Many (misguided) politicians consider truncating Yehuda, Shomron, and the Golan regions rendering urgency in increasing our population. Likewise the Bedouin are sprawling out in the Negev. Further, while there aren't Bedouin villages near Nitzan (halfway between Ashdod and Ashkelon), the Bedouin bring their sheep to graze in the nearby fields and nature reserve.

Clearly wherever a Jew makes their home within the Land is an important contribution toward the reclamation, restoration, settlement, and conquest of Eretz Yisroel.

Larry said...

Hadassa, I doubt there will ever be a guarantee regarding more disengagements. I see Bibi and the freeze (Obama), and I see continued weakness. And, to be fair, the Israeli public is confused. Still many people who believe that the only way to keep Israel Jewish is to withdraw from much of Yosh. I think they are short-sighted, but it is easier to seek compromise than to 'take on the world' for most people.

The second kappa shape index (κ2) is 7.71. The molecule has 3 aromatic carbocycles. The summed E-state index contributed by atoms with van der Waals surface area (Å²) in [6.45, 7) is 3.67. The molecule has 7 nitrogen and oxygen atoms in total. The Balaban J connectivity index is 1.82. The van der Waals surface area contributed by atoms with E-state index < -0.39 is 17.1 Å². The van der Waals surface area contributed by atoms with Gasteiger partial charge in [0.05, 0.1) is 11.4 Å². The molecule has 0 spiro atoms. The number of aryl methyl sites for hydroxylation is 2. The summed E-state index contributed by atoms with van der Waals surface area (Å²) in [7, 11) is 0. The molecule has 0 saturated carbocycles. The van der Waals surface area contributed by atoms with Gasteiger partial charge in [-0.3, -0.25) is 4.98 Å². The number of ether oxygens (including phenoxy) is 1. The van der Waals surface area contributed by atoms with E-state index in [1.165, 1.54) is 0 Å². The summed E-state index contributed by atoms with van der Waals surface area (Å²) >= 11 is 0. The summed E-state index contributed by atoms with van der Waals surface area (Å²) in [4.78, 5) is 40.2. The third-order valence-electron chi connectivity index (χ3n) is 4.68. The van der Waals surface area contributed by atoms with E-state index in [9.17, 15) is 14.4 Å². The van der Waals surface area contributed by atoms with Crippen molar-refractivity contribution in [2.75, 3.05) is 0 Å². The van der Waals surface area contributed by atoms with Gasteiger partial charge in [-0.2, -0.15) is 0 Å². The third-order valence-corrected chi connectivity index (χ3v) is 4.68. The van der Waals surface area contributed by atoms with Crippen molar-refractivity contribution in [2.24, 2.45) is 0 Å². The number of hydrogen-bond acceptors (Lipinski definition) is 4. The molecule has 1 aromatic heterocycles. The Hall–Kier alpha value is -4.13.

Sara, sorry Neve Dekalim is gone. Maybe one day it will be rebuilt. I can't see it happening in our lifetimes.

Sara Layah said...

Larry:
K'far Darom and Gush Etzion fell in 1948 and with G-d's help we reconquered them 19 years later in 1967. Hopefully it won't take as long to return to Gush Katif!

Anonymous said...

May Hashem grant all of you continued nachat from your children and may He return you home safely in the very near future.